# Var(x) = E[ x^2] - (E[X])^

• vptran84
In summary, the variance of a random variable X is equal to the expected value of X^2 minus the square of the expected value of X. This follows from the properties of expectation values and integrals.

#### vptran84

Hi,

Can someone please please show me why Var(x) = E[ x^2] - (E[X])^2.

I just don't get it. THanks in advance.

Var(X)=E([X-E(X)]^2)

yeah i got that part, similar to distributive property, but where does variance come from? Like how did they get E[x^2]-(E[X])^2 ? How did they get E[x^2] and (E[X])^2 ??

vptran84 said:
yeah i got that part, similar to distributive property, but where does variance come from? Like how did they get E[x^2]-(E[X])^2 ? How did they get E[x^2] and (E[X])^2 ??

$$(x-<x>)^2=x^2-2x<x>+<x>^2$$

$$\sigma^2=<(x-<x>)^2>=<x^2-2x<x>+<x>^2>=<x^2>-2<x><x>+<x>^2$$

$$\sigma^2=<x^2>-<x>^2$$

This just follows from the properties of expectation values, which follow from the properties of integrals:

$$<x>=\frac{\int xf(x)dx}{\int f(x)dx}=\int xP(x)dx$$

SpaceTiger said:
$$<x>=\frac{\int xf(x)dx}{\int f(x)dx}=\int xP(x)dx$$
So <x> = E(x). The denominator there, $$\int f(x)dx$$, always equals 1 because f is a probability density function. The definition of an expected value is just the numerator of that fraction.

BicycleTree said:
So <x> = E(x). The denominator there, $$\int f(x)dx$$, always equals 1 because f is a probability density function. The definition of an expected value is just the numerator of that fraction.

I'm not defining f(x) to be the probability density, just some distribution function. P(x) is the probability density. Sorry for not making that clear. But yes, <x>=E(x).

So then what is <x>? Are you just defining it here or does it mean something else?

What's the difference between a distribution function and a density function? In my course they were used synonymously, except a distribution function could also be a probability mass function.

BicycleTree said:
So then what is <x>?

You were right, it's the expectation value.

What's the difference between a distribution function and a density function?

I suppose I was using the wrong terminology. What my advisors sometimes call simply a "distribution function" is sometimes actually a "frequency distribution". This is what I meant by f(x). The idea is that the integral over its domain is not equal to one, but is instead equal to the number of objects in the sample (for example). The "distribution function" is actually something entirely different; that is, the cumulative probability of the value being less than x. Check Mathworld for the definitions of these things if you want more precision. If you don't want to bother (I wouldn't blame you), then disregard the middle part of my last equation (with f(x)) and just consider the part with P(x), the probability density.

Yes, I know what a distribution function is.

It's just a different notation. In the course I took, P(...) means the probability of the stuff in the parentheses (which would be a logical formula). So you might say P(X=x). Also, distribution functions were denoted by capital letters and density/mass functions were denoted by the corresponding lowercase letters, so even if P didn't mean "the probability of," it would be a distribution function, not a density function.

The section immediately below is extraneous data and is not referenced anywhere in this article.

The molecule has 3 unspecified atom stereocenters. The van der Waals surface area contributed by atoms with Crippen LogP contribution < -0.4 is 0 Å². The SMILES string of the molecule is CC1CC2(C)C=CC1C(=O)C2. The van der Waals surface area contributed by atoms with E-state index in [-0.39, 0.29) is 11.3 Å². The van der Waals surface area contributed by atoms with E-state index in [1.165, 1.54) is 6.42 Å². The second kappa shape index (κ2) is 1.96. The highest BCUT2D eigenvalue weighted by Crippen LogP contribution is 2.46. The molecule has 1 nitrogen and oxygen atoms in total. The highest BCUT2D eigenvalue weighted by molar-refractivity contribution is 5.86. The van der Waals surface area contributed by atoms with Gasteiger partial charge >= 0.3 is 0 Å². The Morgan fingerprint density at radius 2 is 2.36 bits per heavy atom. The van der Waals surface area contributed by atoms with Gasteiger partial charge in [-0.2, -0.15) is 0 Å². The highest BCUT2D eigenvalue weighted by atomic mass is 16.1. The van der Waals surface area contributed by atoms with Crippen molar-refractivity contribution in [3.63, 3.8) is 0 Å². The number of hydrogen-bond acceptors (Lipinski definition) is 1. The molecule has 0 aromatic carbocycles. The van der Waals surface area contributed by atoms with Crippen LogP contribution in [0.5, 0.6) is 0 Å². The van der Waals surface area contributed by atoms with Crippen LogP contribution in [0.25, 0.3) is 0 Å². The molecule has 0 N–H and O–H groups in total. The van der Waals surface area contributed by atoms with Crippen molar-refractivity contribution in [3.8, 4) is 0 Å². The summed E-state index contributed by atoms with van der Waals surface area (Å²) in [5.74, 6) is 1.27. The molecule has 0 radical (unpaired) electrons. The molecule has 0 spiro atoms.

vptran84 said:
Hi,

Can someone please please show me why Var(x) = E[ x^2] - (E[X])^2.

I just don't get it. THanks in advance.

For a random variable X, the variance is defined as: Var(X) = E[(X-E[X])^2].
Thus, Var(X) = E[(X^2 - 2XE[X] - (E[X])^2]. Remember that the expected value of a constant, say a, is this constant: E(a) = a, where a is a constant. And also that: E[ E[X] ] = E[X].
Then, we have that:
Var(X) = E[X^2] - E[2XE[X]] - E[(E[X])^2] = E[X^2] - 2E[X]E[X] - (E[X])^2
Var(X) = E[X^2] - 2(E[X])^2 - (E[X])^2 = E[X^2] - (E[X])^2

Var(X) = E[X^2] - (E[X])^2, which is what you are trying to prove.

## 1. What is the meaning of "Var(x) = E[ x^2] - (E[X])^2"?

"Var(x)" represents the variance of a random variable "x". It measures the spread or variability of the data points around the mean. "E[x^2]" represents the expected value of "x" squared, while "(E[X])^2" represents the square of the expected value of "x". Substracting the square of the mean from the expected value of the squared variable gives us the variance.

## 2. What is the purpose of calculating the variance of a random variable?

Calculating the variance allows us to quantify the variability of the data and understand how spread out the data points are from the mean. It also helps in comparing different datasets and identifying patterns or trends in the data.

## 3. How is the variance related to the standard deviation of a random variable?

The standard deviation is the square root of the variance. It measures the average distance of the data points from the mean. A higher variance indicates a larger spread of data points, resulting in a higher standard deviation.

## 4. Can the variance be negative?

No, the variance cannot be negative. It is always a non-negative value, as it represents the squared differences between the data points and the mean.

## 5. What are some applications of the variance in scientific research?

The variance is a critical concept in statistics and is used in various fields of research, such as economics, biology, psychology, and physics. It is used to analyze data, make predictions and in hypothesis testing. It also helps in understanding the accuracy and reliability of data and identifying outliers or unusual data points.